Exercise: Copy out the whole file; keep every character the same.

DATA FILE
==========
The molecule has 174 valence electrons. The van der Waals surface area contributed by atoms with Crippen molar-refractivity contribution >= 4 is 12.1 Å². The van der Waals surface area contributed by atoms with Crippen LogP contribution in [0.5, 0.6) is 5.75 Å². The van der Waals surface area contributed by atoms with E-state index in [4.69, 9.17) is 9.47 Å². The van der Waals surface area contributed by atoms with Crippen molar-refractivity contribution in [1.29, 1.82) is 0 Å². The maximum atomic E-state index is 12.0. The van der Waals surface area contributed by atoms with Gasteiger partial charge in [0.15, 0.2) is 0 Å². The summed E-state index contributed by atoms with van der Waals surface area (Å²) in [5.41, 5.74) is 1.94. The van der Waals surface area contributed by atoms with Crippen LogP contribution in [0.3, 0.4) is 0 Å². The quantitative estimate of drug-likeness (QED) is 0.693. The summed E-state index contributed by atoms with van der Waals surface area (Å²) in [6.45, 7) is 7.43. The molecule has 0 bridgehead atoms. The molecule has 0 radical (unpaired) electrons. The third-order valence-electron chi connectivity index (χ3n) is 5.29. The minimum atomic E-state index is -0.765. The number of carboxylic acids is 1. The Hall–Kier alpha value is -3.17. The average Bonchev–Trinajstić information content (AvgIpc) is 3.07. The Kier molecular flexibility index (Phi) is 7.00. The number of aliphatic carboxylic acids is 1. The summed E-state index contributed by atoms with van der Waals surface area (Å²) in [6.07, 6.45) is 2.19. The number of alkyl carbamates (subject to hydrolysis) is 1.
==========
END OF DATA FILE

The molecule has 174 valence electrons. The van der Waals surface area contributed by atoms with Crippen molar-refractivity contribution >= 4 is 12.1 Å². The van der Waals surface area contributed by atoms with Crippen LogP contribution in [0.5, 0.6) is 5.75 Å². The van der Waals surface area contributed by atoms with E-state index in [4.69, 9.17) is 9.47 Å². The van der Waals surface area contributed by atoms with Crippen molar-refractivity contribution in [1.29, 1.82) is 0 Å². The maximum atomic E-state index is 12.0. The van der Waals surface area contributed by atoms with Gasteiger partial charge in [0.15, 0.2) is 0 Å². The summed E-state index contributed by atoms with van der Waals surface area (Å²) in [5.41, 5.74) is 1.94. The van der Waals surface area contributed by atoms with Crippen LogP contribution in [0.3, 0.4) is 0 Å². The quantitative estimate of drug-likeness (QED) is 0.693. The summed E-state index contributed by atoms with van der Waals surface area (Å²) in [6.45, 7) is 7.43. The molecule has 0 bridgehead atoms. The molecule has 0 radical (unpaired) electrons. The third-order valence-electron chi connectivity index (χ3n) is 5.29. The minimum atomic E-state index is -0.765. The number of carboxylic acids is 1. The Hall–Kier alpha value is -3.17. The average Bonchev–Trinajstić information content (AvgIpc) is 3.07. The Kier molecular flexibility index (Phi) is 7.00. The number of aliphatic carboxylic acids is 1. The summed E-state index contributed by atoms with van der Waals surface area (Å²) in [6.07, 6.45) is 2.19. The number of alkyl carbamates (subject to hydrolysis) is 1.